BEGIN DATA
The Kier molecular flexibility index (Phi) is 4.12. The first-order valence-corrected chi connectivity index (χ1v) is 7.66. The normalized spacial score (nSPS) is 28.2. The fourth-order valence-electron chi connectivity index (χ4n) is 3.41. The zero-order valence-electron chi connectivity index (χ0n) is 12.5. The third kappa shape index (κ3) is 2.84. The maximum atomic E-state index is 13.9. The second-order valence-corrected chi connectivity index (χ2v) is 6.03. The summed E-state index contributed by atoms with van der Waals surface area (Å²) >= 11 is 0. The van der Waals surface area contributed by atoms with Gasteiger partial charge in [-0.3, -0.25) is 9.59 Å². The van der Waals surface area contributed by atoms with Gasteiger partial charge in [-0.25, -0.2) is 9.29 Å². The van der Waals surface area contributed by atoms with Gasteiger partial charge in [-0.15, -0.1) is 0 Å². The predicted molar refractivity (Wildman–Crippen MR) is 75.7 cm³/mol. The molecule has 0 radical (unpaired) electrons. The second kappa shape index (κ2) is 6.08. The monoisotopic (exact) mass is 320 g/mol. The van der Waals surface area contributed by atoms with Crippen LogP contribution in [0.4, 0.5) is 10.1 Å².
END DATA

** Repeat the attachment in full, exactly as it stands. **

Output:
The Kier molecular flexibility index (Phi) is 4.12. The first-order valence-corrected chi connectivity index (χ1v) is 7.66. The normalized spacial score (nSPS) is 28.2. The fourth-order valence-electron chi connectivity index (χ4n) is 3.41. The zero-order valence-electron chi connectivity index (χ0n) is 12.5. The third kappa shape index (κ3) is 2.84. The maximum atomic E-state index is 13.9. The second-order valence-corrected chi connectivity index (χ2v) is 6.03. The summed E-state index contributed by atoms with van der Waals surface area (Å²) >= 11 is 0. The van der Waals surface area contributed by atoms with Gasteiger partial charge in [-0.3, -0.25) is 9.59 Å². The van der Waals surface area contributed by atoms with Gasteiger partial charge in [-0.25, -0.2) is 9.29 Å². The van der Waals surface area contributed by atoms with Gasteiger partial charge in [-0.15, -0.1) is 0 Å². The predicted molar refractivity (Wildman–Crippen MR) is 75.7 cm³/mol. The molecule has 0 radical (unpaired) electrons. The second kappa shape index (κ2) is 6.08. The monoisotopic (exact) mass is 320 g/mol. The van der Waals surface area contributed by atoms with Crippen LogP contribution in [0.4, 0.5) is 10.1 Å².